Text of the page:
We designed and developed a unique endoscopic laser projection system, which stretches a laser line beam in one direction and projects it as a thin laser sheet at an angle onto the vocal folds surface. The laser projection channel consists of a semiconductor diode laser, an aspheric convex lens to focus the laser beam on to the vocal folds surface, a pair of convex and concave cylindrical lenses to stretch the laser beam in one direction, and a mirror at the end to achieve the desired triangulation angle. In our first prototype, the laser projection channel is firmly attached to a rigid endoscope, which acts as the receiving channel. Figure 2 shows the schematic view of the laser triangulation laryngoscope. The optical axes of the two channels are separated by a distance of at the tip of the system, and the triangulation angle is . From trial experiments, we have concluded that this is the maximum triangulation angle that can be used for a successful in vivo measurement. Within a normal working distance of from the tip of the endoscope, the laser line is long and wide. We used a semiconductor laser emitting at , which deliver an effective laser power density of , keeping below the exposure limit of for human skin recommended by the International Commission on Noionizing Radiation Protection.12 The red laser is used because it gives minimum absorption and satisfactory reflectance by the tissue in the visible spectral region. Only a small area around the center of the original laser beam is used for the projection to keep a uniform intensity distribution ( variation) along the length of the stretched laser beam.
A compact high-speed digital color camera (HResEndocam 5562, Richard Wolf GmbH, Germany) is used for recording the images. This camera is developed exclusively for the laryngeal imaging. This system can record images continuously for a maximum of at the rate of with an image resolution of , or for at the rate of . We used in our measurements to achieve maximum temporal resolution. Temporarily stored data in the camera memory is downloaded to the computer for further analysis. A white light source coupled to the endoscope through an optical fiber is used to illuminate the larynx to record the high-speed 2-D image of the vocal folds. The white light is used to visualize the vocal folds in its natural color, because the 2-D image is used to investigate any pathological conditions, in addition to the 3-D profiling.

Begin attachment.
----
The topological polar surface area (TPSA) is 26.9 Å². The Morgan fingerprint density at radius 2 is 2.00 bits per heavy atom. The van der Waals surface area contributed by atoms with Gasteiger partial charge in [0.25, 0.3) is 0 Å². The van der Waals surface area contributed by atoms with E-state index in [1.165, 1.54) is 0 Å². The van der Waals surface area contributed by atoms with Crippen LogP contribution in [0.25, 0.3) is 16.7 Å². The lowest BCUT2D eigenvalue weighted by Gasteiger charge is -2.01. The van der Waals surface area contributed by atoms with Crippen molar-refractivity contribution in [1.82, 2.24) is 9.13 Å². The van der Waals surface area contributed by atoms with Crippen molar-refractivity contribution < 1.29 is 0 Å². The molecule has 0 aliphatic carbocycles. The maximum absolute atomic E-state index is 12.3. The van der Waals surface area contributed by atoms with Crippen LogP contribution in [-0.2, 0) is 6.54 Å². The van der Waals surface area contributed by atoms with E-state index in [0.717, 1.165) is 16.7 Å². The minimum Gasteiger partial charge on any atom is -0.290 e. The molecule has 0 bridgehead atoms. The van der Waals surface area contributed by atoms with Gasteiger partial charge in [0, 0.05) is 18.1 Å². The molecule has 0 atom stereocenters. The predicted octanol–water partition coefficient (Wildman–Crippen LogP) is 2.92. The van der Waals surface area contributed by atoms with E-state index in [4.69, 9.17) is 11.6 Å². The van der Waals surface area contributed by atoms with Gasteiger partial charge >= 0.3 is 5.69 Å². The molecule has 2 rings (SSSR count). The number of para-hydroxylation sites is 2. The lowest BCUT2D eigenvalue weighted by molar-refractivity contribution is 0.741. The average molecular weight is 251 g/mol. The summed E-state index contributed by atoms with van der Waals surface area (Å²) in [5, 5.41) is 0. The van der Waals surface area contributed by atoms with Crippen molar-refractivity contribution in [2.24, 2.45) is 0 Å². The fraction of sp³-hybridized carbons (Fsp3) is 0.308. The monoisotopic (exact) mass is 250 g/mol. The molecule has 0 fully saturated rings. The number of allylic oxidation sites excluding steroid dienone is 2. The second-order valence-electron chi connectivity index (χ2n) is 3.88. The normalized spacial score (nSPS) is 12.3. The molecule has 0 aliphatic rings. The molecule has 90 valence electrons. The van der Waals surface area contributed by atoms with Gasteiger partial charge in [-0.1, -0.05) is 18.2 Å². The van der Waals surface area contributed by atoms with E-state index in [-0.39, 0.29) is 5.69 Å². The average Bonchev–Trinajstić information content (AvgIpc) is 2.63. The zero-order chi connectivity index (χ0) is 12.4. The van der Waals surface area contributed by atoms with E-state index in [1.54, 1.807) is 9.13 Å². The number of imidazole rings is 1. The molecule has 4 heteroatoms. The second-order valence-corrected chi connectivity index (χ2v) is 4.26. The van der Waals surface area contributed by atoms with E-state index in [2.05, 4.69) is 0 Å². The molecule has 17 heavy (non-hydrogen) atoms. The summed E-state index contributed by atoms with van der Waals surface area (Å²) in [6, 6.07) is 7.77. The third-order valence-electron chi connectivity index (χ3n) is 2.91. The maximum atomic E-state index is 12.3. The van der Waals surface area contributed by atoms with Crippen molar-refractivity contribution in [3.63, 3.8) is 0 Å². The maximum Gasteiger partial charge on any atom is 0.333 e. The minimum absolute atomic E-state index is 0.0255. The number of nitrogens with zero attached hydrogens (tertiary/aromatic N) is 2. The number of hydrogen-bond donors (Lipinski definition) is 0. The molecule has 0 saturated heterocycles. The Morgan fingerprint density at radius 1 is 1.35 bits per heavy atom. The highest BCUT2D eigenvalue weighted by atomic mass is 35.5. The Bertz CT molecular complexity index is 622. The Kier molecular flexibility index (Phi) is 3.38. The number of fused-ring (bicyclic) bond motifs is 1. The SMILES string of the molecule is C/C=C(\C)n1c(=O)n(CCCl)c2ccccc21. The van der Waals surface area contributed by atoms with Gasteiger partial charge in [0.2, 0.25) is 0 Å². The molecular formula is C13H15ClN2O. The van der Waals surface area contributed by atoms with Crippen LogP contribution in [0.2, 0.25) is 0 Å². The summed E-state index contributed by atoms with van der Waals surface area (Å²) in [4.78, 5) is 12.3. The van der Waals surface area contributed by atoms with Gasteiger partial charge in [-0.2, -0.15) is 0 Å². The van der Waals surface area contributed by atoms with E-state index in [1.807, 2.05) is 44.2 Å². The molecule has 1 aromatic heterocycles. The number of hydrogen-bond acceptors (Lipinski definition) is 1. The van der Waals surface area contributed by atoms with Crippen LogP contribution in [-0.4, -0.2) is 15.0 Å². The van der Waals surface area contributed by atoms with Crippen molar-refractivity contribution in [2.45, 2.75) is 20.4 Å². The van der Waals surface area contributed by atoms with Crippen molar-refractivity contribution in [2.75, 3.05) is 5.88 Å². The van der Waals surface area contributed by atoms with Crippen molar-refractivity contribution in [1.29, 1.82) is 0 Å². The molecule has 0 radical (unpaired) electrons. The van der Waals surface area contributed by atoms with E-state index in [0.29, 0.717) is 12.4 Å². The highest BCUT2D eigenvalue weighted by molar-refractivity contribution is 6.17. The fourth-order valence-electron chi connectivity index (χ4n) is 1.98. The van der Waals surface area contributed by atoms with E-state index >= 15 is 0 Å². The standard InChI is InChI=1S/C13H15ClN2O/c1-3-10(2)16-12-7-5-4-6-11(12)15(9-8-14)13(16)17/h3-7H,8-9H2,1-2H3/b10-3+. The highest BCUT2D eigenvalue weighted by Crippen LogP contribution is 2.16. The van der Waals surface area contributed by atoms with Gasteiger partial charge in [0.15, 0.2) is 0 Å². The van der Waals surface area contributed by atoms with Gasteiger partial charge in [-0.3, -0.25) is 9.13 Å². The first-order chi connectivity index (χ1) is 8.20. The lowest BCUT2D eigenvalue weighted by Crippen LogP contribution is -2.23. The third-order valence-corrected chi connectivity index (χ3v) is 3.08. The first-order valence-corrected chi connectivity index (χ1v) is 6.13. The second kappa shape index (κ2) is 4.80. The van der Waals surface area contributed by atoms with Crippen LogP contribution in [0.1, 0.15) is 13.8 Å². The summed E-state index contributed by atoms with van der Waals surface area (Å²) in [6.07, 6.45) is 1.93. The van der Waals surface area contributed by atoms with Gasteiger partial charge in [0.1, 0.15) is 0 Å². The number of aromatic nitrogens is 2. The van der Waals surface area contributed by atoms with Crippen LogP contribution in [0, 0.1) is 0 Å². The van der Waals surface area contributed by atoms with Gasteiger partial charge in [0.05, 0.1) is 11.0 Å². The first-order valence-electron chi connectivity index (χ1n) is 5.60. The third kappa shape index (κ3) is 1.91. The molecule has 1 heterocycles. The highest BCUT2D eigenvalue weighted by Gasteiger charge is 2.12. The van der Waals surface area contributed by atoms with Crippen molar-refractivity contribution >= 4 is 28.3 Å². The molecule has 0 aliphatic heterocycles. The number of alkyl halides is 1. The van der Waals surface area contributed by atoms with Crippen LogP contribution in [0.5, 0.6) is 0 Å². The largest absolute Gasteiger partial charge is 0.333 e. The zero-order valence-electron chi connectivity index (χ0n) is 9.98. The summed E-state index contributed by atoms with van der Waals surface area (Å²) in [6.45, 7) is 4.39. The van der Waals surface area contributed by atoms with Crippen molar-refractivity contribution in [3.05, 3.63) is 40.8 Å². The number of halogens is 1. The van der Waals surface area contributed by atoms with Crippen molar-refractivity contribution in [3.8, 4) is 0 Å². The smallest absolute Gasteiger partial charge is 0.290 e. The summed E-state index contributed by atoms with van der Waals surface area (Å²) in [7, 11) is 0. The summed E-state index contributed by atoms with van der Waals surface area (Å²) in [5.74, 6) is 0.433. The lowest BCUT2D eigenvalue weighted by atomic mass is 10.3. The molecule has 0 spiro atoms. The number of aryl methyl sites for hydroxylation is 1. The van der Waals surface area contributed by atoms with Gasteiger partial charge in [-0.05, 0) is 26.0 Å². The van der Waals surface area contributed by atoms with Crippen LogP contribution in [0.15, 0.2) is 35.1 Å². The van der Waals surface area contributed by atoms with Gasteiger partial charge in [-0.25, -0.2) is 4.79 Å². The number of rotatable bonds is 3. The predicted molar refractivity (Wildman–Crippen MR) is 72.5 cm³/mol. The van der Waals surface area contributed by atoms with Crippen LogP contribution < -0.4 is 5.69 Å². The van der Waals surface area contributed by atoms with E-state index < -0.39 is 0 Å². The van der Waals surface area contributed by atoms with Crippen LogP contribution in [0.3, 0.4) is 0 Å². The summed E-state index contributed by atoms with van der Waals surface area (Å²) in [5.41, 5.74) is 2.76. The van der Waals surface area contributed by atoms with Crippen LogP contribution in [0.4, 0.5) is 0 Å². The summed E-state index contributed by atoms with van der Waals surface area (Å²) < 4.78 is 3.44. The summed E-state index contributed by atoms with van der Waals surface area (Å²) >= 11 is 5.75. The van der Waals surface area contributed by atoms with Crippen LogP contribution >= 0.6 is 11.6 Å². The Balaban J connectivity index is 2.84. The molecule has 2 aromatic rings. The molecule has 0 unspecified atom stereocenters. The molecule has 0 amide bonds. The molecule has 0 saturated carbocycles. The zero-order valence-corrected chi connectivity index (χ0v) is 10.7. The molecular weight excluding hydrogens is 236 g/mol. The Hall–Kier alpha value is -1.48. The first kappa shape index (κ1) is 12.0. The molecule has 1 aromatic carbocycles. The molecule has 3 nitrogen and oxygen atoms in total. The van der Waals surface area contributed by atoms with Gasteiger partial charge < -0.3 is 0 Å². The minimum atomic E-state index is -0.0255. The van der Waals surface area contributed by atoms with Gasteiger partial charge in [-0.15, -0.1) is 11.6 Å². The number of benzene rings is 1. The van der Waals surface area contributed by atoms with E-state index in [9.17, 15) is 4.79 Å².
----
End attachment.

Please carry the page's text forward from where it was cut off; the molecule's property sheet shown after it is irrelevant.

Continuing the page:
For typical vibration amplitudes of the vocal folds of , the maximum intensity position of the image envelope of the laser line shifts only one or two pixels. A typical width of this envelope is . Therefore, we have to employ a proper image-processing technique to achieve subpixel resolution to track the vocal folds movements with sufficient resolution. The center of the image of the laser line is tracked for this purpose, and a curve fitting method is used to locate the exact center with subpixel resolution. The algorithm written in Matlab reads each frame of the movie, and the intensity profile of the image of the laser along its width is fitted with a Lorentzian curve of the formis the area, is the width, and is the maximum intensity position of the profile. The procedure is repeated for all points along the length of the laser line to locate the peak intensity position of the whole laser. Only the significant area of the image with sufficient laser intensity is used for the fitting procedure. High-frequency noise in the fitted data is filtered out using a two-level Daubechies wavelet (db10) filter. The resulting data provide us the information about the vertical position of vocal folds during phonation, with respect to a baseline position. In fact, the vertical position of the vocal folds is measured as the distance between the endoscope tip and the vocal folds surface. Later, this distance is converted as the vertical height of the vocal folds surface from the baseline. The baseline is the largest distance between the endoscope tip and the vocal folds surface, or in other words, it is the lowest position of the vocal folds during vibration.